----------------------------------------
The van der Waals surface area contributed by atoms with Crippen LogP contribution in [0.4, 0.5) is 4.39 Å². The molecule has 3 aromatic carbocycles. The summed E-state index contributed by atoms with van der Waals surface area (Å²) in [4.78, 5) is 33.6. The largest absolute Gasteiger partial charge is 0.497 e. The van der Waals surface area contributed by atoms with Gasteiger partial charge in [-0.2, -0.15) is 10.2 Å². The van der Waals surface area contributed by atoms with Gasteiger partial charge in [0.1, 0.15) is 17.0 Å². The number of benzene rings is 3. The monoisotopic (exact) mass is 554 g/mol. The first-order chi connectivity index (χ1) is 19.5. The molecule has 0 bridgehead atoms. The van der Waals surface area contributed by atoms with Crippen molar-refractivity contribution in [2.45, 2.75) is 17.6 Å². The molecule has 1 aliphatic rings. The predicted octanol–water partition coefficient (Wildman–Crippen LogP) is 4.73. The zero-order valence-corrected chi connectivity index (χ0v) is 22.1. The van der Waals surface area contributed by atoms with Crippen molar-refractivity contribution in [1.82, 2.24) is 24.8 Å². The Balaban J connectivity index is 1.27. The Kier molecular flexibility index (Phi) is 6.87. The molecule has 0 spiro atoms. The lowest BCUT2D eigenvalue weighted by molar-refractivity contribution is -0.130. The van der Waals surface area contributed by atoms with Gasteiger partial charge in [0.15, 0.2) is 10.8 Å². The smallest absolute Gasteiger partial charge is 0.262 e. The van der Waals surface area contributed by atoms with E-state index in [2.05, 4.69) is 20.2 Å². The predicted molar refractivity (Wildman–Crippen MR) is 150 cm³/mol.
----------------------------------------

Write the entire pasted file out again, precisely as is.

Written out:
The van der Waals surface area contributed by atoms with Crippen LogP contribution in [0.4, 0.5) is 4.39 Å². The molecule has 3 aromatic carbocycles. The summed E-state index contributed by atoms with van der Waals surface area (Å²) in [4.78, 5) is 33.6. The largest absolute Gasteiger partial charge is 0.497 e. The van der Waals surface area contributed by atoms with Gasteiger partial charge in [-0.2, -0.15) is 10.2 Å². The van der Waals surface area contributed by atoms with Gasteiger partial charge in [0.1, 0.15) is 17.0 Å². The number of benzene rings is 3. The monoisotopic (exact) mass is 554 g/mol. The first-order chi connectivity index (χ1) is 19.5. The molecule has 0 bridgehead atoms. The van der Waals surface area contributed by atoms with Crippen molar-refractivity contribution in [2.45, 2.75) is 17.6 Å². The molecule has 1 aliphatic rings. The predicted octanol–water partition coefficient (Wildman–Crippen LogP) is 4.73. The zero-order valence-corrected chi connectivity index (χ0v) is 22.1. The van der Waals surface area contributed by atoms with Crippen molar-refractivity contribution in [1.82, 2.24) is 24.8 Å². The Balaban J connectivity index is 1.27. The Kier molecular flexibility index (Phi) is 6.87. The molecule has 0 spiro atoms. The lowest BCUT2D eigenvalue weighted by molar-refractivity contribution is -0.130. The van der Waals surface area contributed by atoms with Gasteiger partial charge in [0.15, 0.2) is 10.8 Å². The smallest absolute Gasteiger partial charge is 0.262 e. The van der Waals surface area contributed by atoms with E-state index in [2.05, 4.69) is 20.2 Å². The predicted molar refractivity (Wildman–Crippen MR) is 150 cm³/mol.